Local agricultural giant The Wonderful Co. plans to announce March 26 it will power its operations with only renewable energy by 2025, joining a growing list of companies moving away from petroleum-generated electricity.
The Los Angeles-based company will supplement its already significant investment in solar projects by buying electricity from third-party developers of solar plants. It will continue to use liquid petroleum fuels for the majority of its transportation needs.
"As a responsible steward of the environment, we've invested more than $300 million in sustainability research and innovations, clean energy and prudent use of natural resources," Wonderful Chairman and President Stewart Resnick said in a news release. "This is the natural progression of our sustainability efforts and the right thing for us to do as leaders in the agriculture industry."
As part of the transition, Wonderful has agreed to become part of RE100, a collaborative group of companies moving toward greater use of renewables. Members of the group that have committed to moving toward full reliance on renewable energy include Ikea, Bank of America and eBay.
Wonderful, Kern County's leader in almond, pistachio and mandarin production, expanded into renewable electricity with its 2007 construction of a ground-mounted solar installation that was, at the time, the nation's largest single-site solar plant owned by a privately held company. That project provided 15 percent of the energy consumed by its pistachios and almonds processing facility
Six years later, the company installed rooftop solar panels at its Justin Wines, Wonderful Pistachios & Almonds and Halos (mandarins) facilities.
Then, in January, it signed an agreement with NextEra Energy to build a 23-megawatt solar installation on 157 acres of fallow farmland Wonderful owns in the Central Valley. When complete, that project is expected to power 25 percent of its operations.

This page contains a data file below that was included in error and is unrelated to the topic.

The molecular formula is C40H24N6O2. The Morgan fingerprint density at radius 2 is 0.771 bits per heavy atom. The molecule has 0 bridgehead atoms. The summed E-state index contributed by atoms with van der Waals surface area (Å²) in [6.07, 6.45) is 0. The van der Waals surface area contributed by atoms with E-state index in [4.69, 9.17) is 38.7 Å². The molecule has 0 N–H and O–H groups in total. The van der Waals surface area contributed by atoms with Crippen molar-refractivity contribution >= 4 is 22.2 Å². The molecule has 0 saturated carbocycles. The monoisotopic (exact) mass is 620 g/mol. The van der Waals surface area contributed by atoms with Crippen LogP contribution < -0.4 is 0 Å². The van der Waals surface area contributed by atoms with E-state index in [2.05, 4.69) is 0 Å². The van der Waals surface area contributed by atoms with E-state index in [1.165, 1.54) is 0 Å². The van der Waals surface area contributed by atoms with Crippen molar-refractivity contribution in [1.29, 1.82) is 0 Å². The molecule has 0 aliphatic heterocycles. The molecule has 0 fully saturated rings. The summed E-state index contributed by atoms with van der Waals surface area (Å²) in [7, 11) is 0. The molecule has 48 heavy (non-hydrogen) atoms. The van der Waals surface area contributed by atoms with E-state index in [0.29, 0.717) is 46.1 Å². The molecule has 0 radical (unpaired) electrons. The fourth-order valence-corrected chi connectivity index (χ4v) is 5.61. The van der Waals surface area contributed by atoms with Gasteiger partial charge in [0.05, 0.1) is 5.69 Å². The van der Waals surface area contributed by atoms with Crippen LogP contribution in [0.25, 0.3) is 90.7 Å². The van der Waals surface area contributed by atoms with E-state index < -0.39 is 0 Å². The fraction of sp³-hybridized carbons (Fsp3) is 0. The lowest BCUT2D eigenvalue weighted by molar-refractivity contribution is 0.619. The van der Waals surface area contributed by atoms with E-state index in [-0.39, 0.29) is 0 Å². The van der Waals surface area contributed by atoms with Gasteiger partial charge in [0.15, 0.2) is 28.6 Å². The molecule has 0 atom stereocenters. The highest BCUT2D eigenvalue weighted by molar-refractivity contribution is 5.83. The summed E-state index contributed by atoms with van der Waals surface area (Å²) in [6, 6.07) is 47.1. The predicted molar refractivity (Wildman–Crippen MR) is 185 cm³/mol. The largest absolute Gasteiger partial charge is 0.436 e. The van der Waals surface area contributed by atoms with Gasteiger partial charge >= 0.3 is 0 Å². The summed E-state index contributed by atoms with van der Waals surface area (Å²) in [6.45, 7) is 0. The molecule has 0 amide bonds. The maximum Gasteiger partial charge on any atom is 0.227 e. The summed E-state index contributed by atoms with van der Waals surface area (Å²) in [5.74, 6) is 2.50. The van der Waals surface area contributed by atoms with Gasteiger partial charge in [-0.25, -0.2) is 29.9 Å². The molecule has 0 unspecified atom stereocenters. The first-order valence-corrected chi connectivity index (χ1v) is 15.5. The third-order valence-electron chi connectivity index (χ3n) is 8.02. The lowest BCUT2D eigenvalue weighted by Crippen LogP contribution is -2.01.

Company officials said the commitment to renewables will require Wonderful to spend hundreds of millions of dollars on power-purchase agreements during the next two decades.
The energy initiative pairs with the company's continuing efforts to make the most efficient use possible of irrigation water.
Bakersfield public relations professional Marlene Heise said the push into renewables will bolster what is already a strong brand. She said customers are likely to think of Wonderful as a kind, gentle company.
"I think people feel that the brand is trying to do something for the world or for the community," she said. "They’re involved, they’re conscious, they’re aware. They’re on top of where things are going.”
Wonderful's vice president of strategy, Steven Swartz, said the transition is about more than good PR.
"First and foremost, we think it's the right thing to do," he said. "We're always trying to push the boundary for being innovative and forward-thinking." He added that moving to 100 percent renewables presents financial value for the company.
Swartz also said the company has no plan to buy renewable energy credits from other companies that have made certified investments for sale to others.
"We're not interested in buying the claims," he said.